The Metropolitan Museum of Art in New York has unexpectedly closed around a quarter of its Egyptian wing, and removed some of the most fragile objects from galleries that remain open as a precaution against intense vibrations caused by drilling beneath the wing, The Art Newspaper understands. No public announcement of the drilling, closures or object removals was made in advance.
The building works, which began around six weeks ago, are due to the remodelling of the Met’s Costume Institute, a major project supported by a $10m gift from Lizzie and Jonathan M. Tisch. Objects taken off view will not be back on public display until sometime in 2014, when the work is due to be completed.
Harold Holzer, the Met’s senior vice president for external affairs, tells The Art Newspaper that “sensors have been installed in all galleries to calculate vibration”, so there is “scientific oversight to ensure the safety of the collections”. As work “enters the phase where there are going to be vibrations curators decided to remove objects”, he explains. He could not confirm whether the level of vibrations due to building work had been greater than anticipated. “I don’t think there’s danger… but no effort is too much,” he says, adding that the Met has “an obligation to go the extra step” to safeguard the artefacts. The museum declined to comment on whether the work involved drilling into the bedrock beneath the museum’s foundations.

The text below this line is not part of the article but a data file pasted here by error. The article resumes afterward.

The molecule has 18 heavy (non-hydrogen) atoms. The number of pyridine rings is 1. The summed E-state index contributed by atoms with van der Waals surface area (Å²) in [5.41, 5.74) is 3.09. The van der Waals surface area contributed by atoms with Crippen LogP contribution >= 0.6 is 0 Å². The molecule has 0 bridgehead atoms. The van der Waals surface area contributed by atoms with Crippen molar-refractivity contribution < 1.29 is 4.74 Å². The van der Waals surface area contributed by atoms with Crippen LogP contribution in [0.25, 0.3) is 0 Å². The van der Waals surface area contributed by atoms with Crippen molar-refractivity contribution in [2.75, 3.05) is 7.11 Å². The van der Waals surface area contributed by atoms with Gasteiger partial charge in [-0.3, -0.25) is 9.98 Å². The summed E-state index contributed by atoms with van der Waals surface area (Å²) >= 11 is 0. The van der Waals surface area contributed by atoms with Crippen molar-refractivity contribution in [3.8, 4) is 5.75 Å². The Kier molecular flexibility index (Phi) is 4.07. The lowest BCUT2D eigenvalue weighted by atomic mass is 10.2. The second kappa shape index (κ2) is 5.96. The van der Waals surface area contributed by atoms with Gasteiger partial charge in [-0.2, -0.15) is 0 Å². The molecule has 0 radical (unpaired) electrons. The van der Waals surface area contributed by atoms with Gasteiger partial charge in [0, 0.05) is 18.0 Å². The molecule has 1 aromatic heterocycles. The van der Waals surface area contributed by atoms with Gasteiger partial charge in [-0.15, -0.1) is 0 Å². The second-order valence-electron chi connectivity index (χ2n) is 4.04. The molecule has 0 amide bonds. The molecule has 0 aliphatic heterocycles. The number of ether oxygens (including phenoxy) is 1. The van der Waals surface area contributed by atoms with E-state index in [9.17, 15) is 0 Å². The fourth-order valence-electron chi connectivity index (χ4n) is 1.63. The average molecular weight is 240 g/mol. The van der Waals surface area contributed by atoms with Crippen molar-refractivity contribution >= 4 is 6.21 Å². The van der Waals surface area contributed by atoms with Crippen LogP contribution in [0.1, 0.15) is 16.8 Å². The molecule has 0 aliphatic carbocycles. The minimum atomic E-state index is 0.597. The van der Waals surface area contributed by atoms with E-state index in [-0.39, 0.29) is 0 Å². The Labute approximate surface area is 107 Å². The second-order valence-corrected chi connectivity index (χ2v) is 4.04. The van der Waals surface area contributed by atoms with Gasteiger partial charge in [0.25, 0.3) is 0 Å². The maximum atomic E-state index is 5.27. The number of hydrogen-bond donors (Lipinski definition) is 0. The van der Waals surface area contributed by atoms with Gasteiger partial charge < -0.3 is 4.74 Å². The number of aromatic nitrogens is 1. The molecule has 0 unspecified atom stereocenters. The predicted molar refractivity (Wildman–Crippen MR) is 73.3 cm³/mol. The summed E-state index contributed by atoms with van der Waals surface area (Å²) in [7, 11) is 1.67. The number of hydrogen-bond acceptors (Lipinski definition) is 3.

Some eight galleries and a special exhibition space are currently closed. As construction moves, other displays in the Egyptian wing will be affected. Holzer says that in future, notices about gallery closures will be posted on the Met’s website and clearer information about the impact of the work will be placed in the Egyptian wing.